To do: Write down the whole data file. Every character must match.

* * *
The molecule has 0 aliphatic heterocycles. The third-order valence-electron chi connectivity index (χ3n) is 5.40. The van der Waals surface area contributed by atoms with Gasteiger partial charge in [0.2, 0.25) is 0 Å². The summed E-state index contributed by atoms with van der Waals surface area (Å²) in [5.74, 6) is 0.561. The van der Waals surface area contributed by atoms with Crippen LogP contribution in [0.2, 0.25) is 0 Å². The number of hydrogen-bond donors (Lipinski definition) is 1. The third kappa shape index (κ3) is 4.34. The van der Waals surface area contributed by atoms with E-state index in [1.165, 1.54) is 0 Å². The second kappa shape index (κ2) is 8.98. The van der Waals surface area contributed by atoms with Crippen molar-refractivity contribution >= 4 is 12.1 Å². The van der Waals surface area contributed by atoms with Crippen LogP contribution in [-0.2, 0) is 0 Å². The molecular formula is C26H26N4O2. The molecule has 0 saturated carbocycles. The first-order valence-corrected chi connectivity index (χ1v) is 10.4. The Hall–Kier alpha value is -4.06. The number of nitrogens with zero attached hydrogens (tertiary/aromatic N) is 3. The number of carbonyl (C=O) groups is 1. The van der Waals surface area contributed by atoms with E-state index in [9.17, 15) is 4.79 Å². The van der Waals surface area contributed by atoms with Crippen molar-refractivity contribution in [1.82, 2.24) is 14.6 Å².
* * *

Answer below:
The molecule has 0 aliphatic heterocycles. The third-order valence-electron chi connectivity index (χ3n) is 5.40. The van der Waals surface area contributed by atoms with Gasteiger partial charge in [0.2, 0.25) is 0 Å². The summed E-state index contributed by atoms with van der Waals surface area (Å²) in [5.74, 6) is 0.561. The van der Waals surface area contributed by atoms with Crippen LogP contribution in [0.2, 0.25) is 0 Å². The number of hydrogen-bond donors (Lipinski definition) is 1. The third kappa shape index (κ3) is 4.34. The van der Waals surface area contributed by atoms with E-state index in [1.165, 1.54) is 0 Å². The second kappa shape index (κ2) is 8.98. The van der Waals surface area contributed by atoms with Crippen molar-refractivity contribution >= 4 is 12.1 Å². The van der Waals surface area contributed by atoms with Crippen LogP contribution in [-0.2, 0) is 0 Å². The molecular formula is C26H26N4O2. The molecule has 0 saturated carbocycles. The first-order valence-corrected chi connectivity index (χ1v) is 10.4. The Hall–Kier alpha value is -4.06. The number of nitrogens with zero attached hydrogens (tertiary/aromatic N) is 3. The number of carbonyl (C=O) groups is 1. The van der Waals surface area contributed by atoms with E-state index in [9.17, 15) is 4.79 Å². The van der Waals surface area contributed by atoms with Crippen molar-refractivity contribution in [1.82, 2.24) is 14.6 Å².